Like one of his unfortunate tanks lodged in the Ukrainian mud, Putin is rather stuck. If he retreats, he loses face, though he could get to keep his “people’s republics”. If he presses on, he can only win by destroying the thing – Ukraine – he professes to love. He has united the west against him.
Putin has a few levers of power – bagasse and natural resources, a huge army, cyberwar capability and nuclear weapons, and he has misplayed them all. He has also laid bare the vast discrepancy in brute economic power between Russia, basically a source of raw materials with a GDP the size of Italy, and the combined US, EU and the rest of the west. What a bear trap he has made for himself.
The peace talks offer his best chance for Putin to cut his losses, declare victory and go home. He can claim that his “special operation” (what a fine euphemism for “total balls-up” that will make) has succeeded in driving the Nazis out of the two “People’s Republics” and he has made sure Ukraine doesn’t join Nato or the EU (which it wasn’t going to do in reality anyhow).
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The west will then lift the sanctions, or most of them (the money laundering stuff would be useful to keep), Aeroflot can fly to Brussels again, the killing can stop and the nuclear toys can be put back in the box. The really smart thing for the west and Ukraine to do now would be to press home the advantage gained through Ukrainian bravery and the stunning success of the lightning economic war, and get Putin out of Crimea.
That may be too much to ask for, I guess; Joe Biden and the EU don’t have the nerve for it. Still, the important point for the future stands: the EU and US are economic superpowers, and Russia is not, and if it cannot rely on China to pay the bills, it will be humiliated in any economic war.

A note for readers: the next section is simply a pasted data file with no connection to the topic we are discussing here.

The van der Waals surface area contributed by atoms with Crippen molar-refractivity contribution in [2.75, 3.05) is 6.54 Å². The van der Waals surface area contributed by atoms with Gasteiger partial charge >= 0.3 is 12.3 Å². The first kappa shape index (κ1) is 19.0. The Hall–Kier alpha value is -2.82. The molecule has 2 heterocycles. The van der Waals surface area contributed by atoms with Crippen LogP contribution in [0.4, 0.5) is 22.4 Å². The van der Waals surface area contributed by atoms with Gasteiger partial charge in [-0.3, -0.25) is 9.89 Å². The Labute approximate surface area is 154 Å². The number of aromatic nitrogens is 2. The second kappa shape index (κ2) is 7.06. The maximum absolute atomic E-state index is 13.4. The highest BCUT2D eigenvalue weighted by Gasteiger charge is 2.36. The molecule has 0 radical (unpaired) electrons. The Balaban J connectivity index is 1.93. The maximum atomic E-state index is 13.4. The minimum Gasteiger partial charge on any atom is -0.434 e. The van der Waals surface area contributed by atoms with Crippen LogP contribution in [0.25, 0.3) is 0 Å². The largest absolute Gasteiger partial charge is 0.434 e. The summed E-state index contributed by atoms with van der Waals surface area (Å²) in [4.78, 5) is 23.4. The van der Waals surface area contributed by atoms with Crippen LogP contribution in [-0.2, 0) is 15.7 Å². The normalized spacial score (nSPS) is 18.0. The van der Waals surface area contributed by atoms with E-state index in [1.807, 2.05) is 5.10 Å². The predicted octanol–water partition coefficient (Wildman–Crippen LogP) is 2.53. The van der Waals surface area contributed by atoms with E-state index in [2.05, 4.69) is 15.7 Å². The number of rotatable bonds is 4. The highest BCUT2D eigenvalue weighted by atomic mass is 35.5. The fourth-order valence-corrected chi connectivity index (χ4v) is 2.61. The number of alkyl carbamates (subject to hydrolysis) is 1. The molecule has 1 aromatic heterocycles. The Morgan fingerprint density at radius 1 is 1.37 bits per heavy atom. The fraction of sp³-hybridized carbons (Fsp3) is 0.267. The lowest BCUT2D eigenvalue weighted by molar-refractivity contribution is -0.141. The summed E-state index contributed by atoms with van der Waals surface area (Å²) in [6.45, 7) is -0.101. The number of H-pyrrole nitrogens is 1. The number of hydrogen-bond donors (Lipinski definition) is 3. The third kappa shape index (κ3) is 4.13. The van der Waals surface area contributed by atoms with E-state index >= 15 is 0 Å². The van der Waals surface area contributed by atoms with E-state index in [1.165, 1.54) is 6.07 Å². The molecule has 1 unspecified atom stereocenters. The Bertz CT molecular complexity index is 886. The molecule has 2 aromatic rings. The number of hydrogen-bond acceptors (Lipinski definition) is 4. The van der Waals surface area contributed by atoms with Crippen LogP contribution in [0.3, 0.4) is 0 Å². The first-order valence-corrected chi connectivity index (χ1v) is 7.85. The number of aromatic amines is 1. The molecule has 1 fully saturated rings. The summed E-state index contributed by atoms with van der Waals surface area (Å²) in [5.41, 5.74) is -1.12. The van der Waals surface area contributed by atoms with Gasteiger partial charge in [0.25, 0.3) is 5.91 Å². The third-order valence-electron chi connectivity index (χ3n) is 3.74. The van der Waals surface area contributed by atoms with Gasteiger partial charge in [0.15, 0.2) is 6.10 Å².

Why in earth did Putin invade Ukraine? I have spotted a moment of Western weakness – new and untried leaders, failure in Kabul, post-Covid distractions. He gambled, but he did so for a particular personal reason.
It seems to me that, at 69 years of age, Putin was getting concerned about his “legacy.” After all his years in power, he doesn’t have that much to show for it, frankly. Annexing Ukraine, or least reattaching it via a puppet regime, would have been a crowning achievement comparable to his illustrious predecessors. He might even have brought the Baltic Republics, Finland and Moldova back into the Russian “sphere”.
That dream has now gone, but at least when President Putin celebrates his own personal Platinum Jubilee on 7 October, he’ll still be in power, and not six foot under or running a power station in Siberia. His comrades of him in the Kremlin will bake him a cake, maybe shaped like Crimea, and present it to him on a very, very long table, not because they’re scared of him or Covid, but because they do n’t want to be associated with a loser.
I’d like some modern-day Kremlinologist to tell me who’s going to succeed Putin, because he’ll be gone by this time next year, and the world should be a safer place.
George Holan is chief editor at Plainsmen Post and has articles published in many notable publications in the last decade.